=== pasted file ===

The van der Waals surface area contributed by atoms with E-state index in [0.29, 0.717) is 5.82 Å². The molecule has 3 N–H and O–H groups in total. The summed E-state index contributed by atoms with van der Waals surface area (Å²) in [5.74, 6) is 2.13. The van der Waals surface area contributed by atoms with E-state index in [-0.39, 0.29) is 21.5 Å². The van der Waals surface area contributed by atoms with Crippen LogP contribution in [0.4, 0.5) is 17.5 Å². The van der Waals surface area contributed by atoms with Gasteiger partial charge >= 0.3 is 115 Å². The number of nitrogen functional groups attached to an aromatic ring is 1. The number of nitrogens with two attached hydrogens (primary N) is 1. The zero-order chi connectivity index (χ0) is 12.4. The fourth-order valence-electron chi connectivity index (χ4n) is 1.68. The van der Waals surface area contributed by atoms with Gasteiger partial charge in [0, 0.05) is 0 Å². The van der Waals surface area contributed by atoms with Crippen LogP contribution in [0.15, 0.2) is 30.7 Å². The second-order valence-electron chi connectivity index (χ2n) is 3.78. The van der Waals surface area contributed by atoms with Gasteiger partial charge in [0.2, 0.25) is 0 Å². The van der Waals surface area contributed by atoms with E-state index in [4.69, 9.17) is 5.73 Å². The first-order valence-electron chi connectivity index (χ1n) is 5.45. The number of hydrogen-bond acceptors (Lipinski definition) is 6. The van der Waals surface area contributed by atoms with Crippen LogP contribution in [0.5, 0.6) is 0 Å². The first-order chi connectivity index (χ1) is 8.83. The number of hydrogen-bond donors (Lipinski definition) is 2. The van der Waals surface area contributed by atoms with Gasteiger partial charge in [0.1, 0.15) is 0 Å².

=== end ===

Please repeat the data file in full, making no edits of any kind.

The van der Waals surface area contributed by atoms with E-state index in [0.29, 0.717) is 5.82 Å². The molecule has 3 N–H and O–H groups in total. The summed E-state index contributed by atoms with van der Waals surface area (Å²) in [5.74, 6) is 2.13. The van der Waals surface area contributed by atoms with E-state index in [-0.39, 0.29) is 21.5 Å². The van der Waals surface area contributed by atoms with Crippen LogP contribution in [0.4, 0.5) is 17.5 Å². The van der Waals surface area contributed by atoms with Gasteiger partial charge >= 0.3 is 115 Å². The number of nitrogen functional groups attached to an aromatic ring is 1. The number of nitrogens with two attached hydrogens (primary N) is 1. The zero-order chi connectivity index (χ0) is 12.4. The fourth-order valence-electron chi connectivity index (χ4n) is 1.68. The van der Waals surface area contributed by atoms with Gasteiger partial charge in [0, 0.05) is 0 Å². The van der Waals surface area contributed by atoms with Crippen LogP contribution in [0.15, 0.2) is 30.7 Å². The second-order valence-electron chi connectivity index (χ2n) is 3.78. The van der Waals surface area contributed by atoms with Gasteiger partial charge in [0.2, 0.25) is 0 Å². The van der Waals surface area contributed by atoms with E-state index in [4.69, 9.17) is 5.73 Å². The first-order valence-electron chi connectivity index (χ1n) is 5.45. The number of hydrogen-bond acceptors (Lipinski definition) is 6. The van der Waals surface area contributed by atoms with Crippen LogP contribution in [0.5, 0.6) is 0 Å². The first-order chi connectivity index (χ1) is 8.83. The number of hydrogen-bond donors (Lipinski definition) is 2. The van der Waals surface area contributed by atoms with Gasteiger partial charge in [0.1, 0.15) is 0 Å².